Recurrent respiratory papillomatosis is a condition of the mucosal lining of the upper airway, which leads to multiple benign, wart-like growths (papilloma). Although not cancerous, it can lead to serious problems, including hoarseness and airway obstruction. The main treatment is repeated surgical removal of the papilloma using a laser or cutting instrument. However, multiple surgical procedures carry the risk of complications and can also result in long-term scarring. Photodynamic therapy works through the application of a light-sensitising substance, which is then activated by light of a specific wavelength. A chemical reaction creates powerful active molecules that destroy the papilloma locally. It can be used on its own or as an additional treatment together with surgical removal. It has been proposed that photodynamic therapy slows the growth of the papilloma and results in fewer recurrences and therefore fewer surgical procedures.
We found one randomised controlled trial with a total of 23 participants for inclusion in this review. The study took place at two centres in the USA. Six of the 23 patients did not complete the study (dropped out). Participants who completed the study were outpatients, their age range was four to 60 years and 76% were men and 24% women. The study did not measure any of the outcomes important to patients (symptom improvement - respiratory distress/dyspnoea and voice quality, quality of life improvement and recurrence-free interval). It did measure the reduction in the volume of disease (assessed with an endoscope).
We found insufficient evidence from the included study that photodynamic therapy has a benefit on its own or in combination with surgery in recurrent respiratory papillomatosis. There was no clear evidence that effects observed in the treatment group were different to those in the control group. Adverse effects reported included airway swelling in a child with severe disease a few hours after photodynamic therapy, which required insertion of a breathing tube and a prolonged stay in hospital.
Quality of the evidence
The overall quality of the evidence is very low: there was no blinding of treatment and a high rate of drop-out. This evidence is up to date to January 2014.
There is insufficient evidence from high-quality randomised controlled trials to determine whether photodynamic therapy alters the course of disease or provides an added benefit to surgery in patients with recurrent respiratory papillomatosis. Multicentre randomised controlled trials with appropriate sample sizes and long-term follow-up are required to evaluate whether photodynamic therapy is of benefit. Outcomes such as improvement in symptoms (respiratory function and voice quality) and quality of life should be measured in future trials.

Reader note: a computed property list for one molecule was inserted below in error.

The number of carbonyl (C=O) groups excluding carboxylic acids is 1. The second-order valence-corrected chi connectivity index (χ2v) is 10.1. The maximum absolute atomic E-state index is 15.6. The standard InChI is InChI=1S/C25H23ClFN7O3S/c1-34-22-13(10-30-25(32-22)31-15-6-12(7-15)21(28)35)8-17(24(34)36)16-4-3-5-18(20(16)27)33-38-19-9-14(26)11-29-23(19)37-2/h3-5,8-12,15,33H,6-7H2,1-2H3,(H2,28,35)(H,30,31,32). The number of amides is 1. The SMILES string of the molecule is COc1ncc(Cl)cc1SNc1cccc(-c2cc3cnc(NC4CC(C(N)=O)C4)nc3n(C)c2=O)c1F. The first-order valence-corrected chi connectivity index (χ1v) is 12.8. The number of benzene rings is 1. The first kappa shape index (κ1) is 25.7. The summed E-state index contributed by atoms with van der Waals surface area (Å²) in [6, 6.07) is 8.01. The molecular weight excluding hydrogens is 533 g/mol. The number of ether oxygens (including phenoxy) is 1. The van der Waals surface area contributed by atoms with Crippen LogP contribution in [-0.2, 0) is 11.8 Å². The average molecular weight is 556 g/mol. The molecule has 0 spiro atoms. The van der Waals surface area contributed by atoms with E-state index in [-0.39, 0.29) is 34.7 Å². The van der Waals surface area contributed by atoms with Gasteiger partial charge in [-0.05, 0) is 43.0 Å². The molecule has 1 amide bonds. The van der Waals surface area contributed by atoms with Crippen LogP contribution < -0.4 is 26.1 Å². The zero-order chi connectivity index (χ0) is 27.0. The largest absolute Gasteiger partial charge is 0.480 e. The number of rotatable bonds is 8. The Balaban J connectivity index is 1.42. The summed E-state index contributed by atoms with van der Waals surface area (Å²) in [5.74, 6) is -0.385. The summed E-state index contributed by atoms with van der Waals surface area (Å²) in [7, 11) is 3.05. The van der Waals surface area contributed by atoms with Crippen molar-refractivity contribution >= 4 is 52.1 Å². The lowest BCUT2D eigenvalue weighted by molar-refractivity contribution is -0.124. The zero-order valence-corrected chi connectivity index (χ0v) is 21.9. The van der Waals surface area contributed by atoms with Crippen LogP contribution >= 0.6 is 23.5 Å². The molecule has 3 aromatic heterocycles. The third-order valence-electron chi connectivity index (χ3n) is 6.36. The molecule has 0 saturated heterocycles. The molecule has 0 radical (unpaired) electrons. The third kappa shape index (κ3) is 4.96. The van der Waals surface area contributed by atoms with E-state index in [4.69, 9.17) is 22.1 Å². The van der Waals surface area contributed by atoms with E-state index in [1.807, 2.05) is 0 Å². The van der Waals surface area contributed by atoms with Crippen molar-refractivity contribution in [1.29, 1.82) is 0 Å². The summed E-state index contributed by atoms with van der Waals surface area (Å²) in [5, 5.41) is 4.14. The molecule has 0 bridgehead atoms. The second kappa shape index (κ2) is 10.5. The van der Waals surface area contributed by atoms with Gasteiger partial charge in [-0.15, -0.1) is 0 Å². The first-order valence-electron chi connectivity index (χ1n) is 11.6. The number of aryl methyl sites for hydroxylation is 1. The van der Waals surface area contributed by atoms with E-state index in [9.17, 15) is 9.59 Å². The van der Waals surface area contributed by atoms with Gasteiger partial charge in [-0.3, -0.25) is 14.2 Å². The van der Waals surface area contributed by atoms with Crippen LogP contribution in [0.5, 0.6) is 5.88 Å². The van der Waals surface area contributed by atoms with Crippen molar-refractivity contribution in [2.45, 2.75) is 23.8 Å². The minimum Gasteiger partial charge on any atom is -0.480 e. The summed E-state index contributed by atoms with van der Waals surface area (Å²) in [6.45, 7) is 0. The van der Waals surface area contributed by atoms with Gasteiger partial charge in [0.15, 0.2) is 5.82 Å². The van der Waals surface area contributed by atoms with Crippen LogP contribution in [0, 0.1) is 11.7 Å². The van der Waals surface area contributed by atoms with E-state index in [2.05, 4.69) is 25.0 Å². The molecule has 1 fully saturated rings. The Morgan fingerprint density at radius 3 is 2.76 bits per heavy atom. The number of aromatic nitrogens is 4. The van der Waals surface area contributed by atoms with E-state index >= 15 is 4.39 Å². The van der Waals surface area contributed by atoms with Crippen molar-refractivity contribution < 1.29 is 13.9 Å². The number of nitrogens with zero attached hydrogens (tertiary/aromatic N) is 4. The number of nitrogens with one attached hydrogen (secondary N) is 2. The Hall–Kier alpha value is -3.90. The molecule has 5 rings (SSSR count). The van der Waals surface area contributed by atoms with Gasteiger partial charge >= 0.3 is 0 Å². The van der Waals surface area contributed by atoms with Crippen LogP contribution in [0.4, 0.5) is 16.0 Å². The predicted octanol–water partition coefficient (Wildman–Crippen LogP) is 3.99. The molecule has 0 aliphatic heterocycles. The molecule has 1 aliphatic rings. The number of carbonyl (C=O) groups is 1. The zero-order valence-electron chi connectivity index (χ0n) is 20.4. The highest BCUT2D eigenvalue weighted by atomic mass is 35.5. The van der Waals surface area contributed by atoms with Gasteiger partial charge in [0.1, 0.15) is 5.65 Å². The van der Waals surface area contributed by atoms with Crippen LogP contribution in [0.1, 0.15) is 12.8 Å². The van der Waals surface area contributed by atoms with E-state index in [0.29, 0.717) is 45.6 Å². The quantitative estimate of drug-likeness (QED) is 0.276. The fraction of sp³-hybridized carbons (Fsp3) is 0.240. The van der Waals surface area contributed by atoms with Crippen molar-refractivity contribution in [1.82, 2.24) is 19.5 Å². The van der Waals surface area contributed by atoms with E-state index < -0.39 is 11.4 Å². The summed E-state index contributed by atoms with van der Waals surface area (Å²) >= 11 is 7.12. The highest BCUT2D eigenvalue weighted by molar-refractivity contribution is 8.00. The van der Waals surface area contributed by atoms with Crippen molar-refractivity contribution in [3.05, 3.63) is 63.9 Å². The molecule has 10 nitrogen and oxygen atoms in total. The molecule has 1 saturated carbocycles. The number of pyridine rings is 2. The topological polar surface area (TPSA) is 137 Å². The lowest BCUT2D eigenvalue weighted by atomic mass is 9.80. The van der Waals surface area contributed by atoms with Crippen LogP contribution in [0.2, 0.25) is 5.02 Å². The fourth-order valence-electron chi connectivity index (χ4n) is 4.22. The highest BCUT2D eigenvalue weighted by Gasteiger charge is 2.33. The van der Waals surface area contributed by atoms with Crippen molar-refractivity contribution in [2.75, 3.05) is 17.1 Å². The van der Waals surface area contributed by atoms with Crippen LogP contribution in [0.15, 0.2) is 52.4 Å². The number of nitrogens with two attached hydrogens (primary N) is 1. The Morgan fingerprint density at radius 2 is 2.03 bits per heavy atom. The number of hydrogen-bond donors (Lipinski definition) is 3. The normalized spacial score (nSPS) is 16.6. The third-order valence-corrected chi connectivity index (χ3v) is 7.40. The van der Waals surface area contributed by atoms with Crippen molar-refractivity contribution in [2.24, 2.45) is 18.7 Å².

Recurrent respiratory papillomatosis (RRP) is a benign condition of the mucosa of the upper aerodigestive tract. It is characterised by recurrent papillomatous lesions and is associated with human papillomavirus (HPV). Frequent recurrence and rapid papilloma growth are common and in part responsible for the onset of potentially life-threatening symptoms. Most patients afflicted by the condition will require repeated surgical treatments to maintain their airway, and these may result in scarring and voice problems. Photodynamic therapy introduces a light-sensitising agent, which is administered either orally or by injection. This substance (called a photo-sensitiser) is selectively retained in hyperplastic and neoplastic tissue, including papilloma. It is then activated by light of a specific wavelength and may be used as a sole or adjuvant treatment for RRP.
To assess the effects of photodynamic therapy in the management of recurrent respiratory papillomatosis (RRP) in children and adults.
We searched the Cochrane Ear, Nose and Throat Disorders Group Trials Register; the Cochrane Central Register of Controlled Trials (CENTRAL); PubMed; EMBASE; CINAHL; Web of Science; Cambridge Scientific Abstracts; ICTRP and additional sources for published and unpublished trials. The date of the search was 27 January 2014.
Randomised controlled trials utilising photodynamic therapy as sole or adjuvant therapy in participants of any age with proven RRP versus control intervention. Primary outcome measures were symptom improvement (respiratory distress/dyspnoea and voice quality), quality of life improvement and recurrence-free interval. Secondary outcomes included reduction in the frequency of surgical intervention, reduction in disease volume and adverse effects of treatment.
We used the standard methodological procedures expected by The Cochrane Collaboration. Meta-analysis was not possible and results are presented descriptively.
We included one trial with a total of 23 participants. This study was at high risk of bias. None of our primary outcomes and only one of our secondary outcomes (reduction in volume of disease, assessed endoscopically) was measured in the study. There was no significant difference between the groups (very low-quality evidence). Adverse effects reported included airway swelling requiring intubation in a child with severe RRP a few hours after photodynamic therapy.